The four people who played a significant part in Jane Eyre's early life whilst also influencing the development of her character, were Mrs. Reed, Bessie, Miss Temple and Helen Burns.
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Their relationship was one of hatred and general dislike on both parts. Indeed, Mrs. Reed so disliked Jane, even from a young age that she treated her worse than one of the servants of the house. It was not that she did not like children, as she had several of her own to whom she showed great love and affection. However, so acute was the resentment that she held for Jane that she frequently separated her from the activities planned for her own children, declaring that they were; "intended only for contented, happy little children".
Unfortunately, exclusion such as this only succeeded in embittering Jane and causing a larger rift between herself and her aunt. Additionally, these actions also succeeded in Jane developing a general dislike for her cousins, in particular Master John Reed, who behaved as equally disgracefully towards Jane, following the example laid down by his mother. He treated her like a "rat" whose actual existence was insignificant. Infact, the relationship between the two deteriorated to such a degree that it resulted in a physical argument which ended up with Jane being imprisoned in the Red Room.
Although the intention had been to punish Jane, the Red Room actually assisted Jane in becoming a stronger person, which in turn resulted in Mrs. Reed becoming fearful of her unwanted niece. Jane had time to reflect and realise the weapons that would most offend her aunt, that is, to turn her aunt's religious convictions back upon herself, as can be seen when she relates in the mind of the mature Jane. "But I ought to forgive you, for you knew not what you did: While rending my heart-strings, you thought you were only uprooting my bad propensities".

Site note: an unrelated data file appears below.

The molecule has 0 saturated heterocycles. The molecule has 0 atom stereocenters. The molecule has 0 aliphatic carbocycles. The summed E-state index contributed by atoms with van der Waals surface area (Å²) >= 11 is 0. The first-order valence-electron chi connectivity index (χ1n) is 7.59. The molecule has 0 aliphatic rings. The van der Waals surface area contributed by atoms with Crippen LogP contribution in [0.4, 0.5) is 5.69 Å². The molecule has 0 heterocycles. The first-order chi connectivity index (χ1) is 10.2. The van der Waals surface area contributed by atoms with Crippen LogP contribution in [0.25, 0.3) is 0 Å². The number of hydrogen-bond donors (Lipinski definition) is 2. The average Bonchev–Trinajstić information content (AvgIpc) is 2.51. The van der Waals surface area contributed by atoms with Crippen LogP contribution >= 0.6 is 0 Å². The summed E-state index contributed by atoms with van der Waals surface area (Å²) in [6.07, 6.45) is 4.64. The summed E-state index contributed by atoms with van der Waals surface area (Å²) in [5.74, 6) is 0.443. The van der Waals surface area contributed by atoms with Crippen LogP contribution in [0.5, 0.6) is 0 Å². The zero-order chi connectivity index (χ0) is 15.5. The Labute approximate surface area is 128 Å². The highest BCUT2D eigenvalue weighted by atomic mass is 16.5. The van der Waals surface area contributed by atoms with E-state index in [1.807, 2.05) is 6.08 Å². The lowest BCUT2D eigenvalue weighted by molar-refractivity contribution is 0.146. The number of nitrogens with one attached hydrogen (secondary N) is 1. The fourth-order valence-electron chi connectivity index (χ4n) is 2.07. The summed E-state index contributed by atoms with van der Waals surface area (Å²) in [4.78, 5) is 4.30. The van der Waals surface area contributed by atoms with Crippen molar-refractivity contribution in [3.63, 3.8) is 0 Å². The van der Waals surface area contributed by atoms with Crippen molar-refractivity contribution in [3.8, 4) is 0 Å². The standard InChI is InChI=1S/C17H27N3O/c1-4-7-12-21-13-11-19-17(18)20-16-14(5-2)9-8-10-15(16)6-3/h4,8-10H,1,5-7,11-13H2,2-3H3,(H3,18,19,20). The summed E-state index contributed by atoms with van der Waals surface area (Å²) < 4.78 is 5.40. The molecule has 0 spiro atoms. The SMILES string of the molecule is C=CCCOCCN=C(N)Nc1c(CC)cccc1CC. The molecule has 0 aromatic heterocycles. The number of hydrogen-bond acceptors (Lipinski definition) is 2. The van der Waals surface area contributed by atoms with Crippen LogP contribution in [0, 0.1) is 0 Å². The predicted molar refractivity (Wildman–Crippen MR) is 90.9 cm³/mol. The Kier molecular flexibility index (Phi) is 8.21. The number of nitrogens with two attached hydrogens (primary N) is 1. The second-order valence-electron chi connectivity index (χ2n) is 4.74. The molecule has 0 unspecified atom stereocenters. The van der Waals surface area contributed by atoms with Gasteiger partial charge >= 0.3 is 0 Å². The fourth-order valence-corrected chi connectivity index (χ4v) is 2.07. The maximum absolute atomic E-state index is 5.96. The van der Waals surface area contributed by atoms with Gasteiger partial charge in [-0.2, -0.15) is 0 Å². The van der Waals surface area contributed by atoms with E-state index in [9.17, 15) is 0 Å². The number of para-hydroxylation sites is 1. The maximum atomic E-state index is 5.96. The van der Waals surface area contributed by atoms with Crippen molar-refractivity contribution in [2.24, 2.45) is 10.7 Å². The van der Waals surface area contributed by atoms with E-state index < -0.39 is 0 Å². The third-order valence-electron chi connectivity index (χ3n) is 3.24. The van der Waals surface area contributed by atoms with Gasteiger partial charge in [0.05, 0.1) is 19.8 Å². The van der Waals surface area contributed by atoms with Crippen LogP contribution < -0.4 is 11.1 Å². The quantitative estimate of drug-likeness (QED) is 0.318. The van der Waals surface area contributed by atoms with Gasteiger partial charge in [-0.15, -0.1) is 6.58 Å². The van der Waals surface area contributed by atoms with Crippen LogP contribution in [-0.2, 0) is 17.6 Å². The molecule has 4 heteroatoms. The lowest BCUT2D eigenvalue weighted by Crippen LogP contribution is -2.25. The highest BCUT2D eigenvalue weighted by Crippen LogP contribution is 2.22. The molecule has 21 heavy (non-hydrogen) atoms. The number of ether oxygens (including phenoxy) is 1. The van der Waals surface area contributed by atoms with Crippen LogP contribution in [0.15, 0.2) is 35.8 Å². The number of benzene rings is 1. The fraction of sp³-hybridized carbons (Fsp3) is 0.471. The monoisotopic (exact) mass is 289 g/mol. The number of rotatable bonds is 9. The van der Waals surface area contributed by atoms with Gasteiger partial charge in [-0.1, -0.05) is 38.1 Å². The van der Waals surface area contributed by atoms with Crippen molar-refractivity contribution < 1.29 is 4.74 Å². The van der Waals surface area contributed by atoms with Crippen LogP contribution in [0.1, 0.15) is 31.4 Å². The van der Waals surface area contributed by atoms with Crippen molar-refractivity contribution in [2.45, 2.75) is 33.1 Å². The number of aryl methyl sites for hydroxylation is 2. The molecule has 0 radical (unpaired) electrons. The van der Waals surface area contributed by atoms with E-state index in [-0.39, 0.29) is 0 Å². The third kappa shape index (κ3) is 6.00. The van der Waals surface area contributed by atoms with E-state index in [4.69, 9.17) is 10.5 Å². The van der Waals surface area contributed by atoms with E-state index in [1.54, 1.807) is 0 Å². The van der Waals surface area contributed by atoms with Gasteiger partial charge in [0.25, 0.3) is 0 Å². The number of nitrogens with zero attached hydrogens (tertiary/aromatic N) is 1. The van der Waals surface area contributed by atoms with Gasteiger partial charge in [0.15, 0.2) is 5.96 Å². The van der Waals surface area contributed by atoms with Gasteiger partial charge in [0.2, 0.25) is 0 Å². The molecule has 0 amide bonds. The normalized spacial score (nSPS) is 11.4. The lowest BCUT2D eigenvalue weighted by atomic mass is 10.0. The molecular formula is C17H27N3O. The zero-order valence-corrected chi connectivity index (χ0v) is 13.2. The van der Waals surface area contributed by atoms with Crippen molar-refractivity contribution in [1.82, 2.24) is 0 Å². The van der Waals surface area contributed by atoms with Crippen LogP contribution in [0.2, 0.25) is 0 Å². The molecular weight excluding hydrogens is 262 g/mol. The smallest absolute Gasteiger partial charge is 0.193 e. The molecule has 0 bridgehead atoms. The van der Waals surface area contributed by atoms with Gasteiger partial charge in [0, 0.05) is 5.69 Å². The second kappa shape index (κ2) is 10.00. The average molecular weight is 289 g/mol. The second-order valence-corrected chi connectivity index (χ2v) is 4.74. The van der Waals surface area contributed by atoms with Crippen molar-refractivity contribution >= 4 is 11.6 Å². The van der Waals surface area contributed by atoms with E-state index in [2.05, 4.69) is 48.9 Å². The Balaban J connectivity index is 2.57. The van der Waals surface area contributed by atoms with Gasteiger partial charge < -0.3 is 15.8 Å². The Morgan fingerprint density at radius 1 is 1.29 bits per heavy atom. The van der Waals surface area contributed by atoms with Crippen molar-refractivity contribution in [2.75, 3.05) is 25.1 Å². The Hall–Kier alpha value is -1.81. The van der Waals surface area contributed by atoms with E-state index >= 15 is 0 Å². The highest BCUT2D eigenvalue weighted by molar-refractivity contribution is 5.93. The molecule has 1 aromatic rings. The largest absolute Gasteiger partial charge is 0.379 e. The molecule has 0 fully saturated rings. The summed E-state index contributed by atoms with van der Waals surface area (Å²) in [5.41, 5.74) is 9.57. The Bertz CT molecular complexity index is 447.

Not only does she blasphemously incorporate the dying words of Christ upon the cross in her speech, but she also professes forgiveness, which follows the word of the Lord. Mrs. Reed had expected bitterness, hatred and spite as a response to her punishment, but instead is faced with an apparent religious conviction, which undermines her actions and leaves her nervous as to future responses. Jane had grown strong through her abuse and would in future enjoy the opportunity to un-nerve her tormentors. This speech is a prelude to the personality of the 'new Jane' that is to come.
Another example of this change is witnessed by Mrs. Reed after attempting to ruin Jane's prospects of attending Lowood School when she provided ill-intended advice to Mr. Brocklehurst. However, on this occasion Jane does not use faith to un-nerve Mrs. Reed but explodes with the rage of a ten year old when she says; I dislike you the worst of anybody in the world except John Reed", and then continues in her tirade with, "I am glad you are no relation of mine. I will never call you aunt again as long as I live, I will never come to see you when I am grown up; and if anyone asks me how I liked you,...